NaughtyPines

ROLLING TESTED IRON CONDORS -- PART V

AMEX:SPY   SPDR S&P 500 ETF
I have previously described in a number of posts how to manage tested sides of iron condors: (1) roll for duration, credit, and strike price improvement of the tested side if you can; (2) if you can't get a credit for a roll (i.e., you have to pay a debit), finance the debit with an oppositional spread to the tested side for at least the cost of the roll; (3) roll for duration at the same strike prices and sell an oppositional side such that you create an "iron butterfly"; (4) strip long profitable long options off, roll the "naked" tested short option, and then sell an oppositional short option against the rolled "naked" such that you create a short strangle; and (5) take the loss and move on. I generally look each of these choices separately and evaluate what is best in the given circumstances in terms of cost and how much buying power I want to tie up with the roll, with the singular goal being to minimize the loss incurred by the test of the original setup.

There is also one additional choice that I use on occasion: widen the spread of the tested side such that you receive a credit for the roll and an improvement of the tested short option.

If you've played with options setups at all, you'll know that the wider the strikes between the short and long options of a credit spread, the greater the credit you receive for the spread. Widening the spread slightly on a roll may allow you to roll up the short option a strike or two, such that your probability of profit is increased, but there are also drawbacks to doing this, one of which is that the buying power devoted to the spread increases and therefore the setup risk. Moreover, if one "widening" spread roll doesn't do the trick and price continues to move against the position, you're faced with rolling again and again with potentially widening spreads, greater devotion of buying power, and therefore greater risk to the setup.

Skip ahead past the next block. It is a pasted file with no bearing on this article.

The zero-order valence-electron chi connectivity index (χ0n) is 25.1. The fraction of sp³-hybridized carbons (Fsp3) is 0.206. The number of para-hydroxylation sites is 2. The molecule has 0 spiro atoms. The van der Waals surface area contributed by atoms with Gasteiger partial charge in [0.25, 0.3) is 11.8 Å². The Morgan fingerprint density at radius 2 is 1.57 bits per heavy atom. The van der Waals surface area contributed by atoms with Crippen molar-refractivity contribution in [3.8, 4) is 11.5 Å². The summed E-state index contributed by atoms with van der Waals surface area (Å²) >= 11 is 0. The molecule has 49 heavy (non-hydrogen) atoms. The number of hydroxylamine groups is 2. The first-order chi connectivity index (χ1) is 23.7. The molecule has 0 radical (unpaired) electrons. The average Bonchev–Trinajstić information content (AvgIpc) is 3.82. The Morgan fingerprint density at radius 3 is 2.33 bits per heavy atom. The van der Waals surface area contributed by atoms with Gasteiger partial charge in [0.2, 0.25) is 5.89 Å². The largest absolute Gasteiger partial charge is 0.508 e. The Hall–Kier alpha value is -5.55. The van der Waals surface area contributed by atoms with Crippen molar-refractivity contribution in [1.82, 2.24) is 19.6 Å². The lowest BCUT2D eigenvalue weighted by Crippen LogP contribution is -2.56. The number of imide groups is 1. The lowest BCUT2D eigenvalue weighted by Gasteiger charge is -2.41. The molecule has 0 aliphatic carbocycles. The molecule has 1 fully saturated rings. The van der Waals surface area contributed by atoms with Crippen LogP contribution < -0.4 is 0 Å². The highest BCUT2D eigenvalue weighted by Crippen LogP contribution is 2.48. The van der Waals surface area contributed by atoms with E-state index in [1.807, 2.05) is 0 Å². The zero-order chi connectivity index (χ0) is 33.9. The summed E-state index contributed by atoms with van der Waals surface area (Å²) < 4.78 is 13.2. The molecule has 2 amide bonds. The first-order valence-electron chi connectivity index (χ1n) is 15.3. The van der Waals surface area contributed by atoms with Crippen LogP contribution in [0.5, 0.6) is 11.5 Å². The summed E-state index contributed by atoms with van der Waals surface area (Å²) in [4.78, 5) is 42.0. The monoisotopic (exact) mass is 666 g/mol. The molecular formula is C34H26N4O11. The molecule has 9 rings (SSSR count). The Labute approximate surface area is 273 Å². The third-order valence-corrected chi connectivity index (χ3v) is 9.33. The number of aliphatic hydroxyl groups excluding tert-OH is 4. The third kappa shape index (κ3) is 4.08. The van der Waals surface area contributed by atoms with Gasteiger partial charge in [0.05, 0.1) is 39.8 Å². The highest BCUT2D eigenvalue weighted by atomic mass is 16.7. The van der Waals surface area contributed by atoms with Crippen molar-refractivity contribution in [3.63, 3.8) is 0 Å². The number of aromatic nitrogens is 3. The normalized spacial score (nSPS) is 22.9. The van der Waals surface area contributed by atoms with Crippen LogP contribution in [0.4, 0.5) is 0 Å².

Because of the drawbacks of doing this, I only use it when it appears to make sense such as when I think my underlying assumption in the setup remains largely correct but price has taken a temporary bounce/dip against my position, and I do it -- as with all things -- small, widening the spread just enough to (a) get a credit for the roll; and (b) to modestly improve my strike prices.

Naturally, I will also want to sell an oppositional side against the rolled widened spread; I generally do this at my "regular" spread width and not at the width of the widened spread, but you can naturally consider doing that, too, although my take on that is to confine the risk to one side of the setup so that you don't get caught in some kind of whipsaw that proceeds to test the oppositional side you've set up (hey, I've had it happen).

Again, the goal is not to hit a home run with the tested setup; it's to get it back to scratch.
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